Osteoporosis: How cheese outperforms expensive drugs

  • NEWS! Milk is as good as osteoporosis drug – the latest revelations from the BMJ
  • How to cut your risk of fracture by 11%
  • Revealed, the best non-dairy calcium sources

Imagine this…

You go to the GP with concerns about your bone health.

Perhaps you have osteoporosis or you’re worried about getting the condition.

So they send you for the usual checks…

When you return to the surgery for a diagnosis, the doctor opens the door of a fridge by their desk… pulls out a plate of cheese… pours a glass of cold milk… and pushes it across the desk towards you.

“There’s your prescription,” you are told.

It’s a very silly idea, like something out of Monty Python.

Actually,  it’s an even more outlandish idea than usual in today’s Britain – because have you TRIED to get a GP appointment these days? It’s probably easier to meet John Cleese.

Anyway, a prescription of cheese is not such a ridiculous idea if you’ve seen some of the latest research.

How cheese and milk can work as well as expensive drugs

There was a tiny article in The Times last month that caught my eye…

When I say ‘tiny’ it was about an inch long, barely a footnote in a massive page of news!

The headline read “Eat dairy to avoid falls” and the text below pointed out a new study in the BMJ which suggests that elderly people can cut their likelihood of falls and broken hips by 11%…

Just by eating cheese, milk and yoghurt!

I hopped online, took a look the BMJ article and it made for interesting reading.

The report points out that older people in residential care often don’t have enough calcium and protein, causing weak bones and higher risk of fractures.

In fact, residents in old people’s homes are the source of about 30% of all hip fractures.

With this in mind, an international group of researchers set out to see if establishing the daily recommended intake of calcium (1,300 mg) and protein (1 g/kg body weight) could reduce the risk of fractures and falls.

This was through diet, by the way, rather than supplementation.

To carry out the research, the care home staff – under scientific supervision – massively increased the dairy in the diets of the test subjects in a randomised trial.

The result was an 11% lower incidence of fractures. This is a similar reduction as occurred  in trials using drug therapy to increase bone strength in people with osteoporosis.

In other words, dairy products performed the SAME as an expensive osteoporosis drug.

This backs up a letter I sent you in May this year about a report for the International Colloquium on nutrition for the elderly which said:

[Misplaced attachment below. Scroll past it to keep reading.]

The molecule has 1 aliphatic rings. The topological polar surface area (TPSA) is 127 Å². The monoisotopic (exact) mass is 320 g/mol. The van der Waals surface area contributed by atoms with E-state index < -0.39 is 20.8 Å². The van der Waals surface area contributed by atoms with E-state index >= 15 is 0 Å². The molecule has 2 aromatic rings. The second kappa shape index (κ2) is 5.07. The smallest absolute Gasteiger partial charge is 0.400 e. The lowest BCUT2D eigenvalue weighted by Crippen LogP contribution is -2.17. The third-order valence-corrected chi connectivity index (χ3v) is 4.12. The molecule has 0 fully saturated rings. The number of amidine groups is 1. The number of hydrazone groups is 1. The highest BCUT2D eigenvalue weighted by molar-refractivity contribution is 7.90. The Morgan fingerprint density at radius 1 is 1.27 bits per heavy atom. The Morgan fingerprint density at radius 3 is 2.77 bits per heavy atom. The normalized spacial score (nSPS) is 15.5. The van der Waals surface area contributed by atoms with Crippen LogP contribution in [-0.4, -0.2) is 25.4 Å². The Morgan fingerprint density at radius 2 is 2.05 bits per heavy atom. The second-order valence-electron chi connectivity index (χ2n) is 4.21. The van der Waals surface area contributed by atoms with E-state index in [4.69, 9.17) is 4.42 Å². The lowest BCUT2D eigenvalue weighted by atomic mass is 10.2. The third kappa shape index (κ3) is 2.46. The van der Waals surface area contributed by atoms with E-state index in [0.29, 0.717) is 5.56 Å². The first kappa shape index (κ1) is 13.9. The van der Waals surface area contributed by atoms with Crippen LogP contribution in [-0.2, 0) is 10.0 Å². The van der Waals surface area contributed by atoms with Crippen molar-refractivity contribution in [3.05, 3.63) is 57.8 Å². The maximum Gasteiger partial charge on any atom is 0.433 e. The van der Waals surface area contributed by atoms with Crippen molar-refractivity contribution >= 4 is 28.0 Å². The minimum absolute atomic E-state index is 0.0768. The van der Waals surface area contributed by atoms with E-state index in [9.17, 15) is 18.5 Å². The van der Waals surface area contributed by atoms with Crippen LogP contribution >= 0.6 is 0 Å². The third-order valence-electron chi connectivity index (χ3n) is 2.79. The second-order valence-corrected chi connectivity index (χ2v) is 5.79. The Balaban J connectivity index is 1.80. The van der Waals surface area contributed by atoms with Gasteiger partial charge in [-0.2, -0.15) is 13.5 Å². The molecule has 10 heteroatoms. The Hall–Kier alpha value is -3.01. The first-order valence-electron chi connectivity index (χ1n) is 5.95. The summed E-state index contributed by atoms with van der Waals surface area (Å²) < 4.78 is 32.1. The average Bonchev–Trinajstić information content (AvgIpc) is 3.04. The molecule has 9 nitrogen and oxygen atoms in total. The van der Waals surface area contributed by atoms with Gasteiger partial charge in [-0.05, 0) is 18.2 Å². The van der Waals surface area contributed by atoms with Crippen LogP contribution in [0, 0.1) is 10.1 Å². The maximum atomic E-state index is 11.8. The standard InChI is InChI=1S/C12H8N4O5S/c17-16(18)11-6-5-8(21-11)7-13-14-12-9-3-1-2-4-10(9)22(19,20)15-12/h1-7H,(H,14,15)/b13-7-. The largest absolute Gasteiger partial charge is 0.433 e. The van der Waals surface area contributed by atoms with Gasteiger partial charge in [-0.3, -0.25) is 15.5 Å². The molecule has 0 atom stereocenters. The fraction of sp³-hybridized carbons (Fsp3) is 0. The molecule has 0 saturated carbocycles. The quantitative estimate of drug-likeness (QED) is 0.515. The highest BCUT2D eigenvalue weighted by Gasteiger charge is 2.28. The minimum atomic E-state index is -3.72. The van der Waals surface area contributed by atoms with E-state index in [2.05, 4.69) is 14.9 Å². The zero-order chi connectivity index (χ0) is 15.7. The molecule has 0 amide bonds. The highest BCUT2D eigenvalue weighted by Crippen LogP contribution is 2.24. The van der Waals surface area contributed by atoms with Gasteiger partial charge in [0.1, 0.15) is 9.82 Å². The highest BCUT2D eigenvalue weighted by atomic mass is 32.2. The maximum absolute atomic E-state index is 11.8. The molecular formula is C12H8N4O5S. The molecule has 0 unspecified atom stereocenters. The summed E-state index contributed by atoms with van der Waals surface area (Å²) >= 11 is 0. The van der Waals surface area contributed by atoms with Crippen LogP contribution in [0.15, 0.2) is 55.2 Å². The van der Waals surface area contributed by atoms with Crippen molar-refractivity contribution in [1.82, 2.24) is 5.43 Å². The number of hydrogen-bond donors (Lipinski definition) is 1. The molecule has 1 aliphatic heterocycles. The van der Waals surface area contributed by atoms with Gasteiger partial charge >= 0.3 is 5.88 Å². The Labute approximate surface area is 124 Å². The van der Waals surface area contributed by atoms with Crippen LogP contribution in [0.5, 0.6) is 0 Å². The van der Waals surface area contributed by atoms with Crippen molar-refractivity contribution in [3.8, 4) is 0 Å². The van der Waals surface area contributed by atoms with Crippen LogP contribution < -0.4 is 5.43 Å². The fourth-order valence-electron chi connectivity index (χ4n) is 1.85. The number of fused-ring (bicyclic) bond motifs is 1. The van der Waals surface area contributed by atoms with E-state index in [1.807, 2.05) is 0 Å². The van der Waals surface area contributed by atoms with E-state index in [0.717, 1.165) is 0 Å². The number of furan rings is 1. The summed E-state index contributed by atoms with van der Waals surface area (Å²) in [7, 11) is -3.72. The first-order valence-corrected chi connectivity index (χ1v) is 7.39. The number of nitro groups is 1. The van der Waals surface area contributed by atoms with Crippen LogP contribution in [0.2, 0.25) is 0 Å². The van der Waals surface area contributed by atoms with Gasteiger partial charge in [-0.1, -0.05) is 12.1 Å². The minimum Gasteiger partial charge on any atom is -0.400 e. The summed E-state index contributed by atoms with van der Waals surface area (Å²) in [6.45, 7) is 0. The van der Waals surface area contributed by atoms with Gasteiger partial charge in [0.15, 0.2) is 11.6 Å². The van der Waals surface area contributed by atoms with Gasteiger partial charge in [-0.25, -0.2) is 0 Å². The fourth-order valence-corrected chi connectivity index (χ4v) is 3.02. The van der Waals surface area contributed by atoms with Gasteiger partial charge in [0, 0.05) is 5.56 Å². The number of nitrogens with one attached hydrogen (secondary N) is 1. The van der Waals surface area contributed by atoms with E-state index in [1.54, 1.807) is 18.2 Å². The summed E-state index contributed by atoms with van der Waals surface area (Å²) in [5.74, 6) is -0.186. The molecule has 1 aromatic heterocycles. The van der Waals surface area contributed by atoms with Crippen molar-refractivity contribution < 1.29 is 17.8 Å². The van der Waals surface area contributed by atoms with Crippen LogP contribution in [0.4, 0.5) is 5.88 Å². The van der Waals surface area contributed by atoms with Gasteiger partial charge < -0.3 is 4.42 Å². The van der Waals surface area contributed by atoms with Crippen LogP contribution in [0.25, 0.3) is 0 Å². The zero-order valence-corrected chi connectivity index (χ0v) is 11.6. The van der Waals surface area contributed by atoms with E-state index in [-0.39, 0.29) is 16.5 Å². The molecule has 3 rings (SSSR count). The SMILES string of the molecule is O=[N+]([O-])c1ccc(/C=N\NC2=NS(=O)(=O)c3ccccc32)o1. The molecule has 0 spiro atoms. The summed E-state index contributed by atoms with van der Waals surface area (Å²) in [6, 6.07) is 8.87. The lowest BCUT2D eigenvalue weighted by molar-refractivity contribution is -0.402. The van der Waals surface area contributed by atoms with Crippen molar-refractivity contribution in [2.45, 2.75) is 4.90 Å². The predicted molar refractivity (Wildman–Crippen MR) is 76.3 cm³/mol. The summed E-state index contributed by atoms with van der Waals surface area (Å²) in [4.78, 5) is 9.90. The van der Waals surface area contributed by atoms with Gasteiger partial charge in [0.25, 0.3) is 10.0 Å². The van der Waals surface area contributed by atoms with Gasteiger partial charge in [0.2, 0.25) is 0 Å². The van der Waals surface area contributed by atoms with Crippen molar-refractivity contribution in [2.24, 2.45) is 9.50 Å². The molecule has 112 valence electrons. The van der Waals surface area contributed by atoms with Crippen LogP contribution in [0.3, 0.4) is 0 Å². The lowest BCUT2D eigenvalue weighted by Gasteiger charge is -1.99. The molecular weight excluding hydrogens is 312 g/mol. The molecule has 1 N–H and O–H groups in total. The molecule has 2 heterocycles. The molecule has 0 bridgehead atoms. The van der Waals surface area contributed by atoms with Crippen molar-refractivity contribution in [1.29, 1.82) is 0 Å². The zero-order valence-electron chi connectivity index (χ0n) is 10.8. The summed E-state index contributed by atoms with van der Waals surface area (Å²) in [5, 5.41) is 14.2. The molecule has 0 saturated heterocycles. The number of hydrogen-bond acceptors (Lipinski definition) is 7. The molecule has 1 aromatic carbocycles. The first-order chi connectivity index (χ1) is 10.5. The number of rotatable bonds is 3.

“An increase in milk and dairy product intake has proven highly effective for the prevention of osteoporosis in elderly subjects.”

So there we have it, yet again…

Dietary changes can have big impacts, equivalent to (or even superior to) pharmaceutical drugs which often come with side effects.

It’s pretty easy to establish a daily intake of calcium too.

You can get 300 milligrams of calcium from:

  • One glass of milk
  • Two servings of yogurt
  • 30 grams of cheddar cheese

So a glass of milk, a hunk of cheese and a big bowl of yoghurt with fruit could probably deliver what you need.

Of course, you might be a vegan, allergic to dairy or lactose intolerant.

In which case, you can try these dietary options…

The best vegan calcium sources

Try getting as much of these into your recipes as possible:

  • Seeds – two tablespoons of chia seeds provide 179 mg of calcium, plus boron, which helps the body to metabolise calcium for healthy bones and muscles. Sunflower seeds are also packed with calcium, along with magnesium which helps your body process the calcium properly. Just make sure you avoid the salted kind, as salt depletes calcium levels.
  • Soy milk – get the version that’s fortified with calcium carbonate, which makes it roughly equivalent to cow’s milk.
  • Almonds – you can get around a third of your daily intake from 128 grams worth of these nuts. Alternatively, try walnuts, Brazil nuts and hazelnuts.
  • Broccoli, kale and cabbage – about 128 grams of broccoli contains 45 mg of calcium, with a decent absorption rate of 50%. Spinach contains the most calcium but has one of the poorest absorption rates of the green vegetables.
  • Dried fruit – including raisins, prunes, dried figs and dried apricots – these are all great sources, too.

If you want to hit that daily recommended amount, you could easily eat a big handful of nuts and a handful of dried fruit every day.

Then drink a big glass of soy milk and ensure that at least one meal per day comes with a big portion of broccoli, kale or cabbage.

That should do the trick – and not a cow’s udder in sight.

But if that’s difficult to achieve or you have a health condition that means you need more calcium in your diet than the recommended amounts, then you should try a good quality supplement.

We have a wonderful vegan seaweed-derived supplement in our online shop which I think is the best source of calcium (outside of food) that you can try.

Unlike calcium supplements that are produced from limestone, this one is much more easily absorbed.

Click here to find out more

Give it a go and start strengthening those bones.